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Last week the news leaked out from the Patrick administration that public spending for the health reform plan in the coming fiscal year will be about $400 million over the original projections. This follows a $146 million cost overrun in the current year.
Why are such miscalculations the norm? Are the costs of health reform unknowable? Or did politicians (and the media) listen only to the “experts” who told them what they wanted to hear?
As I wrote here several months ago, the Census Bureau has been saying for years that there were far more uninsured in Massachusetts than state leaders cared to admit. But politicians and the economists who advised them stuck to their guns. It turns out the Census Bureau was right. The result is that many more people are eligible for the subsidized coverage than the legislature or governor planned for. And, by the way, the demand for free care from safety-net hospitals and clinics is not dropping as fast as projected, again a result of undercounting the uninsured and ignoring the large number of immigrants who are mostly ineligible for insurance under the reform.
Of course, the economic advisors also underestimated the impact of rising medical costs, taken in by claims that that the “Quality and Cost Control Council” would rein in costs, and that the computerized health records and improved prevention touted in the bill would save money. I laughed those off last May in this space.
(By the way, the same health economist who advised the legislature as it was drawing up the original budget, recently told a real whopper in the letters section of the Boston Globe – claiming that a single payer reform “would cost many multiples of the current Massachusetts reform effort.” He chose to ignore the reams of evidence that single payer would save vast sums on bureaucracy and profits. Indeed, the CBO, the GAO, and even the Lewin Group, a consulting firm which is owned by a health insurer, have all projected that single payer would cover everyone without any increase in total costs).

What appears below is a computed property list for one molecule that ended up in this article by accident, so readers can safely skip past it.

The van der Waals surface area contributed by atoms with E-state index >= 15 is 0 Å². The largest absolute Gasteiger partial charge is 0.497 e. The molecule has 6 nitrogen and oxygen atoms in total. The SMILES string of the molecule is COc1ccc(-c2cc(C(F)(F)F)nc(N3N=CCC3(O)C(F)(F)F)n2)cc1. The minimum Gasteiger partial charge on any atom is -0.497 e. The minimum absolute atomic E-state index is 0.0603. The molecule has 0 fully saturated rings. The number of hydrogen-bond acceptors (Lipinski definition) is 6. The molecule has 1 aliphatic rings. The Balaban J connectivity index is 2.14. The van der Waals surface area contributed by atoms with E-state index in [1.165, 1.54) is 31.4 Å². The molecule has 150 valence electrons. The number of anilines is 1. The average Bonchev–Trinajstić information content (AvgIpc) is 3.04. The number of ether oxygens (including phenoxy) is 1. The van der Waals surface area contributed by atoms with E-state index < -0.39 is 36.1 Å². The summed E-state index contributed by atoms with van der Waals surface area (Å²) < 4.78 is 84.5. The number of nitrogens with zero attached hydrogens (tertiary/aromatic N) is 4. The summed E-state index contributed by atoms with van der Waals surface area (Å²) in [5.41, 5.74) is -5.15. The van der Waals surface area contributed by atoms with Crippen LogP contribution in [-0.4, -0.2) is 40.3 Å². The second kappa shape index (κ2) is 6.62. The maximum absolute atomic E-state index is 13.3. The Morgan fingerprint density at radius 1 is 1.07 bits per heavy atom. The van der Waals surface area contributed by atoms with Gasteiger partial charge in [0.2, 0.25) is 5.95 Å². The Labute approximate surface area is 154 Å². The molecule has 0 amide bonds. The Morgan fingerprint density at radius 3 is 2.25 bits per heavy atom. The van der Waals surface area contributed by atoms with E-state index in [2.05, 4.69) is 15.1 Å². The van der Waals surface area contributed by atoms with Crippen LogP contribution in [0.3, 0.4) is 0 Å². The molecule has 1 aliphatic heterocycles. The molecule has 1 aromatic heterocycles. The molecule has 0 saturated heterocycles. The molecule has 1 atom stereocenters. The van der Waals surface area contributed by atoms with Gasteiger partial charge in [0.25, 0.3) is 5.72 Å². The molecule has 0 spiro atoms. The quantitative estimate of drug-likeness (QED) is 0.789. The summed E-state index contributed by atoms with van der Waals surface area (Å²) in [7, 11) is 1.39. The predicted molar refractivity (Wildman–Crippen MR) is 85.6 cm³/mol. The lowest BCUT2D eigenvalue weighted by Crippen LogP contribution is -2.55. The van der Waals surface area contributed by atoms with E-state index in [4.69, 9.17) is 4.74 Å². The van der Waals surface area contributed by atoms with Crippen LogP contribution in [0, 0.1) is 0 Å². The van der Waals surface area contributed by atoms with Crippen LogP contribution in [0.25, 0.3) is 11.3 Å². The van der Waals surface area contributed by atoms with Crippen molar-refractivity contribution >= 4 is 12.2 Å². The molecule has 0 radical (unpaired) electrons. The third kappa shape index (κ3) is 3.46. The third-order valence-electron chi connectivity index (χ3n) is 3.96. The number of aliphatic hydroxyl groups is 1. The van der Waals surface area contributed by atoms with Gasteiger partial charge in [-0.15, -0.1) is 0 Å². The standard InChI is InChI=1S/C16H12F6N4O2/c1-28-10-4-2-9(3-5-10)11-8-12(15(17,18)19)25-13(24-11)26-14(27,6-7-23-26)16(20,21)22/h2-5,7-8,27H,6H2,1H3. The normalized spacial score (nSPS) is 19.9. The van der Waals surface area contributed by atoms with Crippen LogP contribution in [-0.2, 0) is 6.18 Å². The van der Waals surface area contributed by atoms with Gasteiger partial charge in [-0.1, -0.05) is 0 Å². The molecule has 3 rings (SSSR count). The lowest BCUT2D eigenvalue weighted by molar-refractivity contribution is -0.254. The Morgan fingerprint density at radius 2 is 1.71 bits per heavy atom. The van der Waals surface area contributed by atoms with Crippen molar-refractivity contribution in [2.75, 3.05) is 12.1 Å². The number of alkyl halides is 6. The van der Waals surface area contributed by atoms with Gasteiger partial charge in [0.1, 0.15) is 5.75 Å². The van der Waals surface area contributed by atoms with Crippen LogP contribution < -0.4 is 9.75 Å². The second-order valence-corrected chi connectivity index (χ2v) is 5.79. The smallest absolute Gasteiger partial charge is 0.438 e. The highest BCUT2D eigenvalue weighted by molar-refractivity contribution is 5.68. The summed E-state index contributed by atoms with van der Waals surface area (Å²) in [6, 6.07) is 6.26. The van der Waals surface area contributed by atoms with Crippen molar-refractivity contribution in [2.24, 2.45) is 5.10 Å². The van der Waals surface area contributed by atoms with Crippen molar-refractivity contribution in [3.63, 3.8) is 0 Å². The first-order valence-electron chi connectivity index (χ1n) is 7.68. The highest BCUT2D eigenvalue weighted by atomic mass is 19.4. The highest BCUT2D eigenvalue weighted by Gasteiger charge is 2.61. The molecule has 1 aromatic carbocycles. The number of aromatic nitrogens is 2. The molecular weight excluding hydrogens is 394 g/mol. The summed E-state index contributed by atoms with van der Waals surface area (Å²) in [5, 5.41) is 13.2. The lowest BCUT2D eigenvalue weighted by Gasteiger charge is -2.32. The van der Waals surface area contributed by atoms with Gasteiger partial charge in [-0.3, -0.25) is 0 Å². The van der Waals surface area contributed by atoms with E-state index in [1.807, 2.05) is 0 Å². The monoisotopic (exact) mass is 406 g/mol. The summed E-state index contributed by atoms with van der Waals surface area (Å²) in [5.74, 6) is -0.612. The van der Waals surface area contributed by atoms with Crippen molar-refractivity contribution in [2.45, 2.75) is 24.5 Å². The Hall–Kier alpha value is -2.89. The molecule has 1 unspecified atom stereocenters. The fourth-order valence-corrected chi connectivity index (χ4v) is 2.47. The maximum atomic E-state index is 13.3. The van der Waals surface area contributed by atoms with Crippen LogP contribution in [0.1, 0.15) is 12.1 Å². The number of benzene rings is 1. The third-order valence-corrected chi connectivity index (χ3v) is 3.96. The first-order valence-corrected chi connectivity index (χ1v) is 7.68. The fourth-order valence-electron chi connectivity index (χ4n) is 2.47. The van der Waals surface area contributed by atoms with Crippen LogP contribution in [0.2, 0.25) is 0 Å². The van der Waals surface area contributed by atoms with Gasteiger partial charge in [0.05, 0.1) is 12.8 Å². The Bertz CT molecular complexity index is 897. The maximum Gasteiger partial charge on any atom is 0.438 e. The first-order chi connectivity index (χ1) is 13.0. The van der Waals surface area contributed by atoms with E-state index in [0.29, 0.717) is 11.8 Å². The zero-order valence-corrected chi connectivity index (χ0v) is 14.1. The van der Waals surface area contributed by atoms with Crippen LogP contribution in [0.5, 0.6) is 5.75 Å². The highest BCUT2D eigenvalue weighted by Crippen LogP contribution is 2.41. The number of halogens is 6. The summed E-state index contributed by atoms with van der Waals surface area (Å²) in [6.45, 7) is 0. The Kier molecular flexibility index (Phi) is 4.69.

Unfortunately, any reasonable forecast sees more fiscal trouble ahead for Massachusetts’ health reform. The $400 million overrun estimated for the coming year doesn’t account for the recession that looks to be headed our way. If we’re lucky, it’ll be no worse than the fairly mild downturn in 2001-2003. Back then, the number of working age people who didn’t have jobs climbed by 167,000, and the number of uninsured rose by 168,000 – presumably including many of those who lost jobs, as well as some of their dependents. So a modest downturn is likely to swell the ranks of the low-income uninsured by about 165,000 – adding perhaps $400 to $600 million to the bill for public subsidies.
So as we plan for the next year or two, let’s factor in the real costs that lie ahead, not the fantasy projections politicians would like to believe. If those realistic cost estimates look unsustainable, then lets get ready to talk about a reform that we can afford – like a single payer program.
David Himmelstein is an associate professor of medicine at Harvard Medical School and Co-founder of Physicians for a National Health Program
This program aired on February 7, 2008. The audio for this program is not available.
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